Coalitions should aim to boost development, not personal ego trips
By Mark Bichachi
| June 18th 2020
A standard coalition government is one formed by political parties that agree on what should be done by a portion of the budget. In these coalition governments, ideas take centre stage and the debate is fueled by the desire to implement manifestos. In Germany, for example, the various coalitions formed since the end of the Second World War have built the nation to be the largest economic powerhouse in Europe. In general, therefore, coalitions are excellent ways of ensuring that governments do not focus on just one agenda. Coalition governments are not inherently bad and the reality points to coalitions as a better form of government.
But we speak here of standard coalitions, entirely different from what we consider as coalition governments. In Kenya, a coalition is about political parties on paper and about huge personal egos and patronage in practice. When we name coalition partners, we name people not parties. We name tribes, not ideas.
This exchange of ideology for ethnic tokenism is the most selfish and ludicrous coalition-building ideology, especially in a country that struggles heavily with ethnic hate and violence every electoral cycle.
I find it funny that the Luhya community, for example, is being asked to adopt the ideology of voting as one regional bloc for the sole reason of getting one of its sons into the big office. If the Luhya are to be united, let them be united for development. United to see better roads, better factories and better prices for their produce, be it sugarcane or maize. Uniting behind tribal kingpins is not the path to prosperity. It is instead the path to massaging egos.
The politics of ideology is as foreign as caviar to the Kenyan political mind. Our simple ways of thought demand that we consider having someone with a similar name to our own in power as an achievement.
We forget that we have had Luhya, Luo, Kikuyu and Kalenjin vice presidents. We have had a Luhya deputy prime minister, but they didn’t change Luhya realities.
As we speak, Luhya land is transforming, as are many other parts of Kenya, depending on who was elected governor. Counties that elected jokers are today a joke. Those that elected leaders are riding on well paved roads towards even greater prosperity. The lesson here is simple; voting for leaders who have no ideas or ideals is as dangerous as voting for monkeys to guard bananas.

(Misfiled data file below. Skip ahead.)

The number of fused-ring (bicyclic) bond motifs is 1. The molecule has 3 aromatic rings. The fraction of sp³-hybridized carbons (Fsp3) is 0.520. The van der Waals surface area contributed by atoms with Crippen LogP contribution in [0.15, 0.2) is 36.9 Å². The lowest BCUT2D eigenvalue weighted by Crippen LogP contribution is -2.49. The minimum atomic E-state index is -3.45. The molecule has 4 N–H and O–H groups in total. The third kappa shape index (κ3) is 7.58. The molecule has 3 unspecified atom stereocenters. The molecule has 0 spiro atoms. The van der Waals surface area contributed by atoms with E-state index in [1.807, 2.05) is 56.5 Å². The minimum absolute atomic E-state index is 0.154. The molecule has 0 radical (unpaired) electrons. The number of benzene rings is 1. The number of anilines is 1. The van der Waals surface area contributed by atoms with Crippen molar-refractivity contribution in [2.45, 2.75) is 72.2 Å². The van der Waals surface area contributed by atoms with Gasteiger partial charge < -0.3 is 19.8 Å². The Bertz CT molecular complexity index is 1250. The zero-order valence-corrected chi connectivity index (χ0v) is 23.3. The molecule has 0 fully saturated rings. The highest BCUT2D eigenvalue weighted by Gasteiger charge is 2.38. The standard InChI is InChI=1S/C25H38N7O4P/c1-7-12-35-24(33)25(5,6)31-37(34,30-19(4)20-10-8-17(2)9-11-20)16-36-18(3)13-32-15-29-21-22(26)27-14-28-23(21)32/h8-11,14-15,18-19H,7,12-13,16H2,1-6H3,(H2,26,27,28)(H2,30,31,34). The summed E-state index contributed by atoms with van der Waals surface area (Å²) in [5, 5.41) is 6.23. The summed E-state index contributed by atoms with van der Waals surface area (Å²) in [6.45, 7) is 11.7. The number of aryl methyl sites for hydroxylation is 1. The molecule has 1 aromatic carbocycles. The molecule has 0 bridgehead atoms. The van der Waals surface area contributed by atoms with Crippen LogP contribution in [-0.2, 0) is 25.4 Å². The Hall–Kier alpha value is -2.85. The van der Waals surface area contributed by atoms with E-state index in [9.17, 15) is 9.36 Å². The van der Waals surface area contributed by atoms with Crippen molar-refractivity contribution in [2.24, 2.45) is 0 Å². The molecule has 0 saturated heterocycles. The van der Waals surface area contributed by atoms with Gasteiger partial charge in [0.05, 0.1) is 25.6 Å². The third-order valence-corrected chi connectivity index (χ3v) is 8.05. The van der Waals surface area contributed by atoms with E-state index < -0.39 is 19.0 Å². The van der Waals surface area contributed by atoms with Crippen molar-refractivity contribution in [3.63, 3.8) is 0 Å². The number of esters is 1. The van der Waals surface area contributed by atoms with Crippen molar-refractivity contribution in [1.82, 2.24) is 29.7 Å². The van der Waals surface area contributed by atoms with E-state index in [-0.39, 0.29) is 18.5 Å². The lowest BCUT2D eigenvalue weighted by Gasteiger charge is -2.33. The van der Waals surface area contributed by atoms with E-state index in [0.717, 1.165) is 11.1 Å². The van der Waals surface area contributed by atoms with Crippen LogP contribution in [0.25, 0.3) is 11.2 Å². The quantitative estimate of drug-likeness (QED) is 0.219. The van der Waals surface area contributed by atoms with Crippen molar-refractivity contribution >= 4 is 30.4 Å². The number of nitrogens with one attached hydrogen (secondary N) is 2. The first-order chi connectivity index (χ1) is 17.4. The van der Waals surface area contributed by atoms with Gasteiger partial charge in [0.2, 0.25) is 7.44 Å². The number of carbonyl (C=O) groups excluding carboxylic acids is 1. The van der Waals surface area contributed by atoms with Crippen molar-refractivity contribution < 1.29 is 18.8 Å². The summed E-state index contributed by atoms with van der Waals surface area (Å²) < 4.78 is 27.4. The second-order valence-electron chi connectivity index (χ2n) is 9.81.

Consistently, the allure of tribal representation greatly outweighs the logic of ideological representation. We accommodate egos more than we accommodate development. Coalitions are built on who has which seat and who will take over which seat after the other.
Our coalitions are based on our tribe voting for person X because our person Y will be president after him. That is not leadership but lack of wisdom. Leaders should be focused on delivering on an agenda whether directly as themselves or by building consensus with the ruling party to deliver.
What we see in Kenya is an insistence on accommodating individuals and the constant din of the desire to inherit seats as though elections are coronations; a right of passage for tribal kingpins.
It is even more funny to me how politicians will call each other thieves, witches and declare “Nasa hao!” then turn around and become political bed fellows. The insult to our collective intelligence is massive but because we are tribal, we love the musical chairs and clap gleefully.
If there is any greater indication of how fallen we are, allow me to consider how we name our political parties. Ford means the forum for the restoration of democracy. As a whole, what do our different political parties stand for? Do we even know? Or do we only know which tribe Ford, Jubilee, ODM and ANC belong to?
Kenyans must wake up and smell the coffee. Coalitions of ideas are a good thing. When leaders gather not to share seats but to share ideas and implement them, we should commend them. When they gather to massage their egos and advance tribalistic thinking, we should shun them.
We must quickly understand that even if one of our own moves into State House, there will be not enough bedrooms for each tribesman. But if one of our ideas gets implemented, there is always room enough for all of us.
Politically speaking, Kenyans must learn to vote selfishly. Vote for what they want; not voting to grow another man’s or woman’s ego. Vote for the road, bridge and industry you want and unite for that. Do not unite for men who will betray your dreams and aspirations for a better future.
Mr Bichachi is a communication consultant
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